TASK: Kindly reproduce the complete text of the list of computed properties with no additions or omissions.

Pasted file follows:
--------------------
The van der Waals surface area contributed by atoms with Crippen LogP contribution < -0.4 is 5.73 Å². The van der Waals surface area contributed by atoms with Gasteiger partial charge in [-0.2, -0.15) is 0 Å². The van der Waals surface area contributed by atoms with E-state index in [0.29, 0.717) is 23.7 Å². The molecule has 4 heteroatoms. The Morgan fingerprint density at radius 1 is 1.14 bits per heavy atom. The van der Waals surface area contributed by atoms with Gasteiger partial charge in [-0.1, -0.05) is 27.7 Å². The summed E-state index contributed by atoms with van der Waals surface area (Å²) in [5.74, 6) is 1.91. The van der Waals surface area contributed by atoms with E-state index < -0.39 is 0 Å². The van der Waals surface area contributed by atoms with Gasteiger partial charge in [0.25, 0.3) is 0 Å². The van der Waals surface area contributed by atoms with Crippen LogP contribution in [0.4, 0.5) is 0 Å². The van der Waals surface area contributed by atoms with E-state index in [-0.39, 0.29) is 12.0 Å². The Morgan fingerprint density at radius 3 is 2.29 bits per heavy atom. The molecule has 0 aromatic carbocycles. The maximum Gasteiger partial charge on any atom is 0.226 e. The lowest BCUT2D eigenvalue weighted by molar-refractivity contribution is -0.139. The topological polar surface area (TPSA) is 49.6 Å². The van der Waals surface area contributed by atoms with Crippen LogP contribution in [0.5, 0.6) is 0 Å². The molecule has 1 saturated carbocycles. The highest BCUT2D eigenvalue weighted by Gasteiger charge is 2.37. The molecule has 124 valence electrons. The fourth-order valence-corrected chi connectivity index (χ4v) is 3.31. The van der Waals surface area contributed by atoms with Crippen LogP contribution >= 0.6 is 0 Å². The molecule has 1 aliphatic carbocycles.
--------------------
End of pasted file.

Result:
The van der Waals surface area contributed by atoms with Crippen LogP contribution < -0.4 is 5.73 Å². The van der Waals surface area contributed by atoms with Gasteiger partial charge in [-0.2, -0.15) is 0 Å². The van der Waals surface area contributed by atoms with E-state index in [0.29, 0.717) is 23.7 Å². The molecule has 4 heteroatoms. The Morgan fingerprint density at radius 1 is 1.14 bits per heavy atom. The van der Waals surface area contributed by atoms with Gasteiger partial charge in [-0.1, -0.05) is 27.7 Å². The summed E-state index contributed by atoms with van der Waals surface area (Å²) in [5.74, 6) is 1.91. The van der Waals surface area contributed by atoms with E-state index < -0.39 is 0 Å². The van der Waals surface area contributed by atoms with Gasteiger partial charge in [0.25, 0.3) is 0 Å². The van der Waals surface area contributed by atoms with Crippen LogP contribution in [0.4, 0.5) is 0 Å². The van der Waals surface area contributed by atoms with E-state index in [-0.39, 0.29) is 12.0 Å². The Morgan fingerprint density at radius 3 is 2.29 bits per heavy atom. The molecule has 0 aromatic carbocycles. The maximum Gasteiger partial charge on any atom is 0.226 e. The lowest BCUT2D eigenvalue weighted by molar-refractivity contribution is -0.139. The topological polar surface area (TPSA) is 49.6 Å². The van der Waals surface area contributed by atoms with Crippen LogP contribution in [0.5, 0.6) is 0 Å². The molecule has 1 saturated carbocycles. The highest BCUT2D eigenvalue weighted by Gasteiger charge is 2.37. The molecule has 124 valence electrons. The fourth-order valence-corrected chi connectivity index (χ4v) is 3.31. The van der Waals surface area contributed by atoms with Crippen LogP contribution >= 0.6 is 0 Å². The molecule has 1 aliphatic carbocycles.